House Democrats introduced a three-page net neutrality bill yesterday restoring the 2015 Open Internet Order, but it’s more a symbolic political statement than a legitimate attempt at legislating net neutrality. Republicans likely won’t pass it.
The Progressive Policy Institute (PPI) even released a statement rebuking Democrats for their political showboating.
“[Democrats] today unveiled a bill that will only continue to delay real action on net neutrality,” they said. “Congress last passed significant legislation on our communications networks in 1996 and this new proposed bill is a continuation of the D.C. game of rhetoric and no action as this bill has no chance of passing Congress.”
Two weeks ago, three House Republicans introduced three of their own net neutrality bills that would reinstate important net neutrality protections without restoring the Federal Communications Commission’s 2015 Open Internet Order, based on Title II of the 1934 Communications Act.
They urged Democrats to collaborate with them, but said basing net neutrality rules on the decades-old Title II is a mistake, which means the Democrats’ Save the Internet Act probably won’t pass the Republican-controlled Senate, or, if it does, President Trump will likely veto it.
“[We can] protect consumers without the heavy hand of Title II, which would give the government unbridled power to tax the internet, institute costly fees, set prices and terms of plans and even take control of assets,” House Republicans wrote in the Feb. 21 letter. “These powers will not provide more protections for consumers, but would punish consumers through higher costs, fewer choices and less innovation.”
Many Democrats think the Republicans’ net neutrality bills are too weak, which is why they’ve introduced the Save the Internet Act.
The bill, sponsored by Rep. Mike Doyle (D-Penn.), also prevents the FCC from repealing or amending them ever again. This is probably the most effective part of the bill: it would at least end the net neutrality debate.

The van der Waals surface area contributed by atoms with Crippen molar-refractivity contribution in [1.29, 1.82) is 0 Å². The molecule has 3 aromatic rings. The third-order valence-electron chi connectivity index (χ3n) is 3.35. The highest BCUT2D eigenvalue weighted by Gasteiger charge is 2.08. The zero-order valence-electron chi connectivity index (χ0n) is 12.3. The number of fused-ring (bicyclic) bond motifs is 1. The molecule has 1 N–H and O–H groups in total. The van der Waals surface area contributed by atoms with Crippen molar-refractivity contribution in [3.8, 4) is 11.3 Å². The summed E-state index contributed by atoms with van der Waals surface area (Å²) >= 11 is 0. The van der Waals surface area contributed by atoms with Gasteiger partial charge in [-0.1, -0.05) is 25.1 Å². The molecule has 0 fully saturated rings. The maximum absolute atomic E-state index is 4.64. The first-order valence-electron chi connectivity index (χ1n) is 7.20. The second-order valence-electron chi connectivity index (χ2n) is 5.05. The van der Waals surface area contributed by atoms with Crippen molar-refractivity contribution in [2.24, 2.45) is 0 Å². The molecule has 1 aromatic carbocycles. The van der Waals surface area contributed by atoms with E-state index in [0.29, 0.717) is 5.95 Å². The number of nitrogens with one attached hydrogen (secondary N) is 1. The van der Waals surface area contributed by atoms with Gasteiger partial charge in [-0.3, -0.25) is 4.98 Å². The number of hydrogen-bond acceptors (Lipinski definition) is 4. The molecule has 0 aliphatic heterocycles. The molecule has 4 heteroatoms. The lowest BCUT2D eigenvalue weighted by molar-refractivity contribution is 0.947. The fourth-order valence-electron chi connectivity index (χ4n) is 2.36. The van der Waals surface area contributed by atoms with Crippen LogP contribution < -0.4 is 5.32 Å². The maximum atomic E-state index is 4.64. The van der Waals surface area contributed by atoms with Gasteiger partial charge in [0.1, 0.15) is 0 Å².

“Supporting this bill means supporting our democracy, ensuring that the voices of the public are heard, their will is respected and the internet remains free and open to all,” House Speaker Nancy Pelosi (D-Calif.) said at a press conference for the bill on Wednesday.
According to Evan Greer of the net neutrality advocacy group Fight for the Future (FFTF), the Save the Internet Act is the only legitimate net neutrality bill in Congress.
“They’ve introduced three separate pieces of ‘trojan horse’ legislation in a cynical attempt to muddy the waters and confuse the public. But we won’t be fooled, and neither will the hundreds of millions of people who we’ve mobilized to fight for real net neutrality,” she said. “Put simply, the Save the Internet Act is the only real net neutrality bill out there.”
Net neutrality advocates say “millions” of Americans support net neutrality, and Public Knowledge cited a poll claiming that 86 percent of Americans opposed the repeal of net neutrality, including 82 percent of Republicans and 90 percent of Democrats.
But polls on voter issues never find net neutrality or any other tech-related issue in the top five concerns for the average American voter. In fact, the top three issues are usually healthcare, jobs and national security. Furthermore, a 2015 PPI study found that the average American voter can’t articulate what net neutrality is.
“It’s not enough to hold press conferences and introduce message bills – American consumers deserve effective action that actually solves the problem of net neutrality,” Progressive Policy said in its March 6 statement. “The backward-looking poison pill approach we have seen so far only makes it harder to achieve. Hopefully, Democrats and Republicans in the House and Senate will work together moving forward on changes to this legislation that can get us over the finish line and deliver a lasting solution on net neutrality – not just more talking points and fundraising emails.”